Archive for October 26th, 2011

by Pat Perry

Is there anyone who doesn’t  love “The Music Man”?

By any reasonable measure, “The Music Man” is one of the most enduring and popular warhorses of Broadway’s Golden Age, one that has permeated all realms of pop culture. The Beatles recorded its eleventh-hour romantic ballad (“Till There Was You”) and even performed it in their first Ed Sullivan Show appearance. Two of its most memorable numbers (“Trouble” and “Shipoopi”) have been lovingly spoofed on “The Simpsons” and “Family Guy” respectively. Even the lyric catchphrase “We’ve got trouble, right here in River City!” has remained in the common parlance for over fifty years.

Few musicals of this vintage are so beloved or so frequently mounted on both amateur and professional stages. But for many, the 1962 film version is their first and most memorable experience of the show, and rightly so. Remarkably faithful to the stage original and featuring a good cross-section of the Broadway cast, the film is the best and most accessible evidence of the qualities that give “The Music Man” its lasting, generation-spanning appeal. (more…)

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Copyright © 2011 by James Clark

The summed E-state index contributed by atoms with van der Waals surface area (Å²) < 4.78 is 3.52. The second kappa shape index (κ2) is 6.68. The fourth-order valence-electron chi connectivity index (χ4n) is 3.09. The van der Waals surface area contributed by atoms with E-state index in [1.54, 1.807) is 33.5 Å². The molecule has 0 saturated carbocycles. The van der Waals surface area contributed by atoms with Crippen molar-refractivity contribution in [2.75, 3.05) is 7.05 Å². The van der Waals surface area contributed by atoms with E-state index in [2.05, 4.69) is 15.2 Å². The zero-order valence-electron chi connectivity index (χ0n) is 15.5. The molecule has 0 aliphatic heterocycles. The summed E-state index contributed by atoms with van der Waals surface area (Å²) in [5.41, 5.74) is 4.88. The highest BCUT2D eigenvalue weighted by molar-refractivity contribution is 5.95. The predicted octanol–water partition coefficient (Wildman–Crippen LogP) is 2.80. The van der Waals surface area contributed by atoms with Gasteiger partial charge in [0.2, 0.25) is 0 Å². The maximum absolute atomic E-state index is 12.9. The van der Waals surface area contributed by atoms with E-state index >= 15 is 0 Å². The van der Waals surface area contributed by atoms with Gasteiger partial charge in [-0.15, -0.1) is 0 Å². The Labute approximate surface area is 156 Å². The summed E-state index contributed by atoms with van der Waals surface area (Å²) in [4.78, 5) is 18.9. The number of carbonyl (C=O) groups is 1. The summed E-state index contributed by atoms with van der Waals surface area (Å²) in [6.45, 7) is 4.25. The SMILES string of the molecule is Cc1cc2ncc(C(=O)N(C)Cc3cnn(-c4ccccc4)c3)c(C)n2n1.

We first encounter the protagonist at home, attending to some business on the phone while looking out his apartment window as evening overtakes towers and groves of the city. On the TV, a basketball game between two of the less storied franchises—the Clippers and the Raptors—is in what could loosely be called progress. Then he is in his car, and damn if he doesn’t have that game on his radio! The LA announcer—perhaps an actor between jobs—gives the fantastical impression that it’s a vital playoff match. That aside, we’re struck by the Driver’s own game face, millions of light years from the Clippers and the Raptors. Now that he’s in the thick of the game he was joining at the window, namely, driving with total indifference a pair of professional thieves from their assignment point to the point of joining the innocents coming from watching the Clippers, we have to pause, first of all, on noticing that the kind of wide-eyed, silent impassivity and, at the same time, expectant strike of his athletic young man’s face and body, while moving at stratospheric speeds in a souped up “Plain Jane” Chevy Impala, and into very sharp turns, stops and pivots, is no different from how he looked when at home. Right from the start, therefore, we’re caught up in a full-court press complicating our understanding of the league (one of the breakaway moves, vis-a-vis police raptors thudding all around, is a cut behind a parked truck, followed by a veer to free space—a kind of pick and roll, in other words) this gamester finds himself occupying. (more…)

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